September 22, 2003


With a Grain of Salt: The Kurds' fight for Kurdistan (Dr Bhaskar Dasgupta, September 19, 2003, Hindustan Times)

Three main factors lead to Kurdish Nationalism. First was the introduction of the concept of private property. For nomadic people, the fact that public rangeland was actually to be split up and "owned" would have been a deep shock, something akin to what the American-Indians felt after the arrival of the American settlers. Second was the rise in the concept of states. Late in the 1890s and early 1900s, states were being formed rapidly around that area, partially because of the dissolution and slow disintegration of the Ottoman Empire, and additionally because of the British/French colonial process. Since everybody was clamouring for their own state, the Kurds got into the act as well. Finally, all those years of having no land, not belonging anywhere specific, not being integrated into any society, being scattered in so many different states, being shoved around all the time and abused by the different governments made them desire their own homeland with a vengeance. [...]

The Kurds know that their single chance of a statelet is to prove that they can have a peaceful state and manage it, too. Coalition force soldiers are getting ambushed and shot at in the other regions, but nary a peep in the northern region. The de-facto Kurdish state, which has been in existence for the past 12 odd years in northern Iraq, is getting well established. If things pan out, the Kurds will have a place to call home. It has been a long time coming, after betrayal by everybody, to let them to make a state of their own. The United Nations should look at the Kurds and their desire for a state very carefully and try to help them get one, which the UN's predecessor, the League of Nations promised and miserably failed to deliver.

Unfortunately, this pious hope won't get anywhere given the opposition of the other countries. So if the Kurds want their own state, they have to work on it themselves. If they manage to carve out an autonomous statelet in northern Iraq, that would be a brilliant first step. The chances of Iraq imploding are high, and I will not be surprised if these statelets (Kurdistan, Shiastan, Sunnistan and some other bits and bobs) are all what is left of Iraq once it is left alone. See Bosnia and Serbia, for example. Anyway, good for the Iraqi Kurds, but what about the other 70 per cent of Kurds still living and being oppressed in other contiguous countries? What are their chances of having a nation-state of their own? What are the chances of further Kurdish rebellions breaking out in these countries? Now that there is an autonomous Iraqi Kurdistan, still protected by the coalition troops, just what will Iran, Syria and Turkey do if their respective Kurd populations take up the sword for their rights and use Iraqi Kurdistan as a base? Hot pursuit, a la Israel? What will the world say to these people asking for their own state? Will it again forget these poor, benighted, oppressed people or make promises and not deliver or betray them again or finally allow them a land, even if only a crowded one, but one to call their own?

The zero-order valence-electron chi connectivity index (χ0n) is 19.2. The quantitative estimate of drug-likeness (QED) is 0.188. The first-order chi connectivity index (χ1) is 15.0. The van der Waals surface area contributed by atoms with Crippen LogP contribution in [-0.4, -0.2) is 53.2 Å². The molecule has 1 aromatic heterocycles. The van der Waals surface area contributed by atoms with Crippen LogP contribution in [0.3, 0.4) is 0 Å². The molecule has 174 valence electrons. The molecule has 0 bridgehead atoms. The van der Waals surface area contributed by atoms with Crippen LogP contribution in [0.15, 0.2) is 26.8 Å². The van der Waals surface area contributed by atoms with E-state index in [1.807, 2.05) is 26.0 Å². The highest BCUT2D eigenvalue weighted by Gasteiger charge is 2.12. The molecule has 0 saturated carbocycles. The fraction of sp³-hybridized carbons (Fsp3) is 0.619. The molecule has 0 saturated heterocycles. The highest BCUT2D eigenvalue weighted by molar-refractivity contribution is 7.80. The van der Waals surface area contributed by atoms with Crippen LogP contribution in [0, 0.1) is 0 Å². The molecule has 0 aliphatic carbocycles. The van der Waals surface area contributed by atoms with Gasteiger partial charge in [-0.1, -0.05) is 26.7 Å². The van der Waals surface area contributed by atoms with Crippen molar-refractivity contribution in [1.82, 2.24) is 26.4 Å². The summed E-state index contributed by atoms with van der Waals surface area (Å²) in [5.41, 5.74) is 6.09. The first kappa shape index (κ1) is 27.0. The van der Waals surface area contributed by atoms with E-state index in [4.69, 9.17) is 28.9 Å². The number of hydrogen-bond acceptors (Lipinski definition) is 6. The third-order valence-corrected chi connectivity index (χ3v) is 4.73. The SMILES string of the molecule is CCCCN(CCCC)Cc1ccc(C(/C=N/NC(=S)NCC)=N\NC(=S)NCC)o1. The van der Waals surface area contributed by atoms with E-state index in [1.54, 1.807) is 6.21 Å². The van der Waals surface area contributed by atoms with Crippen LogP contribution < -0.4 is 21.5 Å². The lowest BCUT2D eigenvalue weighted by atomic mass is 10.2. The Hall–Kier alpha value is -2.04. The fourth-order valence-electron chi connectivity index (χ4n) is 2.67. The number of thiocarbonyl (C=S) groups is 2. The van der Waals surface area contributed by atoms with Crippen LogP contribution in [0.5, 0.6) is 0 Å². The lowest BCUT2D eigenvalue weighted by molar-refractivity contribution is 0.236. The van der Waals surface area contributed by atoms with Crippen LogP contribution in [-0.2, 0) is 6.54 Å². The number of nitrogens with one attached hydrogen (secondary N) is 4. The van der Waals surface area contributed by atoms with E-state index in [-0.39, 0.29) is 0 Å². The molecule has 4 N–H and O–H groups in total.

One of the best things to come of the Iraq War, besides getting rid of the Ba'athist regime, will be an independent Kurdistan, but one Kurdish state seems enough.

Posted by Orrin Judd at September 22, 2003 1:36 PM

We should offer the Kurds a sovereign state
with boundaries acceptable to us. In return
we will help them defend it. However we will use force if they try to play fast and loose with the
Turkish border.

Posted by: J.H. at September 22, 2003 3:50 PM

One suspects the border problem will come from the Turks, not the Kurds.

Posted by: oj at September 22, 2003 4:00 PM

It goes without saying that we would give a
parallel threat to the Kurds to stay the hell

Posted by: J.H. at September 22, 2003 4:23 PM

If the Kurds are smart, they'll keep a de facto state and not do anything else. An attempt to claim status for Kurdistan will pretty much provoke a Turkish invasion. No one will go to war for the Kurds. And even if Turkey leaves NATO and abandon their goal of EU membership because of it, they'll probably think it worth it.

The Kurds better have excellent leaders right now. This is their best shot in decades, but a lot could go wrong.

Posted by: Chris Durnell at September 23, 2003 1:46 PM

There needs to be some oil within those boundaries.

Posted by: genecis at September 23, 2003 3:07 PM